Today’s x-ray is from a 55-year old man. The film was taken in the operating room (“OR 3″). Notice anything interesting?
I’m totally floored by this recent comment to We Stand FIRM. It was posted in response to an op-ed debunking the myth of administrative savings under “single payer” systems of government heath care. Read it and weep:
the Canadian healthcare system is not the best in the world and certainly not perfect. however it is still rated superior to the system (or lack of a system) we have here in the US by the WHO. call it “socialist medicine” if you like, but like chairmen deng once said, “no matter it’s a white cat or a black cat, as long as it can catch mice, it’s a good cat.” lol.
the Canadian system is only at the 30th place in world ranking. how about looking at the other 29 better models? again, no single system in this world is absolutely perfect, but instead of picking faults (and i’m sure the canadians are going to have a grand time picking the faults of the american system, too), how about learning from their pros and cons and try to find the best system that works uniquely for the US? how about stop advertising your own personal beliefs and incentives, stop quoting our funding fathers who, though undoubtedly very wise in their time, could not possibly have foreseen the social condition and issues we are facing at present day? how about instead of dismissing new ideas regardless good or bad, try to focus on improving the efficiency of the government and fighting bureacracy, which is the primary reason why the many government programs didn’t work, not the initiative itself?
the theory that lasses-faire or free market mechanism will improve the US healthcare system (or the lack of a system) without external (government) interference – has this been proven anywhere by any means? a lot of americans focus so much on individual rights and benefits, which is based solely on their “beliefs” without any scientific or socioeconomic justification. they have very little regard to the well-being of the group, the society and the nation as a whole. and they think by defending the (implied) meaning of the constitution, they’re displaying such remarkable patiotism. honestly, i do not care what you believe, or what you think it right and morally acceptable. in fact, what i “believe” in completely irrelevant, too. what we should try to achieve, as a whole, is commonwealth and stability of our society, which will in turn benefit each and every individual within. what do you think is the priority of the government: defending YOUR personal ideals and beliefs, which is a lot of times the source of misinformaiton, conflicts, and chaos, or promoting the well-being of the society?
It would simply take too much time to comment on all that is wrong with that, so I invite you to pick your favorite bit of inanity to fisk in the comments.
This woman has a completely collapsed left lung. That’s why the left chest cavity is completely black. In contrast, the still-normal right lung shows the fine branching blood vessels emanating from the heart.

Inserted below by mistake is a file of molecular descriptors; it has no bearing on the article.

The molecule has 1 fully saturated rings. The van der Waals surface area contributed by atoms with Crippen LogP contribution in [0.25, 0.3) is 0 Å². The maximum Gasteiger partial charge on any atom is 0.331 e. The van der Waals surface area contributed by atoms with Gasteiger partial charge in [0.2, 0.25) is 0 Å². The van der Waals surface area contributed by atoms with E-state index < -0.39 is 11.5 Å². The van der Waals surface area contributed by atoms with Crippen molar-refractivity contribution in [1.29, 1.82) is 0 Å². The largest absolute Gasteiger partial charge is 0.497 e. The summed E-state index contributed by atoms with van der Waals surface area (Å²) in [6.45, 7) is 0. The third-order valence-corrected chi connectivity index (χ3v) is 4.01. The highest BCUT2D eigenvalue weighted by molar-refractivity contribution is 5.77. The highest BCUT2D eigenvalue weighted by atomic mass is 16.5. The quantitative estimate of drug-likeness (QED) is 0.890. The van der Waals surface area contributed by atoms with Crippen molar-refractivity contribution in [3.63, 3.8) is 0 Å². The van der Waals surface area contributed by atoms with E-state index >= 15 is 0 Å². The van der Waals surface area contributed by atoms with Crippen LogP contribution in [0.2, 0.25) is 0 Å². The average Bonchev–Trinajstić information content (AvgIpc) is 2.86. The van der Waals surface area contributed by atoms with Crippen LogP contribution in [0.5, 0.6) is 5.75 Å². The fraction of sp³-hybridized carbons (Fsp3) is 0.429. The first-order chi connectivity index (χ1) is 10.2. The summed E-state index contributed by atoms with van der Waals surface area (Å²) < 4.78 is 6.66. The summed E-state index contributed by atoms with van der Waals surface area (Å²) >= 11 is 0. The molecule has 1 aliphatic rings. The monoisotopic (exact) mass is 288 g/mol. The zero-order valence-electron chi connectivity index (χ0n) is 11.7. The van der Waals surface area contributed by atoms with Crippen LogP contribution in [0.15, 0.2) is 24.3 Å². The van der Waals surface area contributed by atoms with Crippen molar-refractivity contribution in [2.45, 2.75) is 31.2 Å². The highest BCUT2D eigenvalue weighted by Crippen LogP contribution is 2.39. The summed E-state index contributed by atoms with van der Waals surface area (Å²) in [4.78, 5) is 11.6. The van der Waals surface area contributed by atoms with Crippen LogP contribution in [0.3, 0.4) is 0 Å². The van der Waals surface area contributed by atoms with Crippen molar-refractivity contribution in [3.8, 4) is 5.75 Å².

The white glob of tissue adjacent to the left side of her heart is her collapsed left lung plastered up against the left-sided heart border.
Here is a normal chest x-ray for comparison:
This is a severe case of spontaneous pneumothorax, much more severe than this one from three months ago.
The last I had heard, she was appropriately treated and doing well.
The slight difference in the height of the two sides of her diaphragm are within normal variation.
The apparent scoliosis of the spine is not real. Instead, I think folks are looking at the air-filled trachea (windpipe) which takes a slight normal curve to the right as it moves past the aorta. The trachea is slightly darker vertical stripe which then branches into the two separate “mainstem bronchi” — one for each lung.
Once again, here is the original image:
Here is a magnified view of the abnormality, at the front of the knee just below the patella (kneecap):
The patellar tendon is torn. It should be a smooth black stripe, as in the normal image:
The patellar tendon is normally very strong. In fact, you can feel how stout your own patellar tendon is by placing your finger just below your kneecap while your knee is extended, then gently bending your knee back and forth a few degrees (i.e., 2-3 inches).
Hence, patellar tendon ruptures are fairly rare sports injuries. Here’s more information.
Some of the other guesses were reasonable. However, I only gave one image (out of over 100), so many of the other structures of the knee were not included. For instance, the cruciate ligaments were not fully included on this one image and they happenened to be intact. But one would have required seeing the full data set to know one way or another. There probably was also some hemorrhage in the skin and fat just anterior to (in front of) the patellar tendon tear.
If you enjoy these semi-regular radiology case presentations, please let me know. My practice is very busy, so it’s easy for me to find and post interesting case examples to NoodleFood.
Today’s radiology case is another MRI study that came through my regular practice. I’ll post the ansewr tomorrow.
The patient is a 29-year old man who hurt his knee playing basketball, while jumping for a rebound. Here is the relevant MRI image. What’s wrong with this picture?
For comparison, here is an MRI image of a normal knee (from a different patient) and an anatomy diagram:
What’s your diagnosis? The answer will be posted tomorrow!